§ Mr. Win Griffiths
To ask the Secretary of State for the Home Department what percentage of prisoners received education and for how much time each week in(a) 1979 and (b) 1995 in (i) Wales and (ii) the regions of England. 
§ Miss Widdecombe
Responsibility for this matter has been delegated to the Director General of the Prison Service, who has been asked to arrange for a reply to be given.
Letter from Richard Tilt to Mr. Win Griffiths, dated 4 June 1996:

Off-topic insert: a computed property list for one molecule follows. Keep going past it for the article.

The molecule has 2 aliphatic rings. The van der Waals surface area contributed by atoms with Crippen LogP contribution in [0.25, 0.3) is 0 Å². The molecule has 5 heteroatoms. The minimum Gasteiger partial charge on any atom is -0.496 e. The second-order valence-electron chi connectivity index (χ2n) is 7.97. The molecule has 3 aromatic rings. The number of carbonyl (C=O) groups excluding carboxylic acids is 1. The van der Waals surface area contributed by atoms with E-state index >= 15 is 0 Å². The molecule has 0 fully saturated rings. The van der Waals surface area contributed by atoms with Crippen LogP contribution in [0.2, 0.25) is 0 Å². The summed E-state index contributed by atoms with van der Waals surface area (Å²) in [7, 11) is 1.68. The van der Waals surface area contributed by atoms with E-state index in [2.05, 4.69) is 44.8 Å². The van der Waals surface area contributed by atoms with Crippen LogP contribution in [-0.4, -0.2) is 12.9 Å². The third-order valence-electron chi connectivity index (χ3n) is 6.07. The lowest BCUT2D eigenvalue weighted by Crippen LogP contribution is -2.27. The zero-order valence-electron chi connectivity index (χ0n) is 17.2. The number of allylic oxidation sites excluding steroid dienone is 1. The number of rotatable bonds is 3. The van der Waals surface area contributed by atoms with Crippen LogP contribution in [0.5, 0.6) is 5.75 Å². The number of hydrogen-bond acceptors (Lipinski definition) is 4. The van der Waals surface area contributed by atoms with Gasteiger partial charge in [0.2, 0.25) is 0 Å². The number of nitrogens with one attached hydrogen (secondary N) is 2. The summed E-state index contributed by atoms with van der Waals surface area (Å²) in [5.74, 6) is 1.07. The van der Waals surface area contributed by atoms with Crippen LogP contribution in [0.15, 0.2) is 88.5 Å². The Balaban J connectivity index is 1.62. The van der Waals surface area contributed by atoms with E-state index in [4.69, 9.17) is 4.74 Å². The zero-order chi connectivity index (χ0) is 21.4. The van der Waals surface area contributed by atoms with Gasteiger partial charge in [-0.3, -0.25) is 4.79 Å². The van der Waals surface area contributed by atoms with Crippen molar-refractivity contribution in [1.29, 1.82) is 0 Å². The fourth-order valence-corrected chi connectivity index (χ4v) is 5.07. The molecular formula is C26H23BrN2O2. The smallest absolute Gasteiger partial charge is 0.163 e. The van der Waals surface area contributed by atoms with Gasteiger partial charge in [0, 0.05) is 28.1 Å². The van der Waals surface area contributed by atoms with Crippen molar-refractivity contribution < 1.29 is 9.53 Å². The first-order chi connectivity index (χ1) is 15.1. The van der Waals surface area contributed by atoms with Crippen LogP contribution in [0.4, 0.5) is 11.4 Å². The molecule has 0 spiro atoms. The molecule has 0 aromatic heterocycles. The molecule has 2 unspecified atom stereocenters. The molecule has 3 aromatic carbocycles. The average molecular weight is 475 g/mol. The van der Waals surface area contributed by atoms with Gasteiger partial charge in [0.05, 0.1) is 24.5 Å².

The Home Secretary has asked me to reply to your recent Question about the percentage of prisoners who received education and for how much time each week in (a) 1979 and (b) 1995 in (i) Wales and (ii) the regions of England.This information is not available in the form requested and could be provided only at disproportionate cost. Prisoners receiving education and training may attend for only a short time, it is therefore difficult to provide information on numbers of students and easier to provide information on student hours.In 1979, when the average daily prison population was 42,220, 4.6 million student hours were spent on education and training classes by inmates. In 1995, when the average daily population (excluding those held in police cells) was 50,962, 9.4 million student hours were spent on education and training classes.All prisoners are appraised for education and their attendance is decided as part of local sentence planning. The governor will then order the appropriate amount of education to cover the planned needs of the population within the constraints of his budget.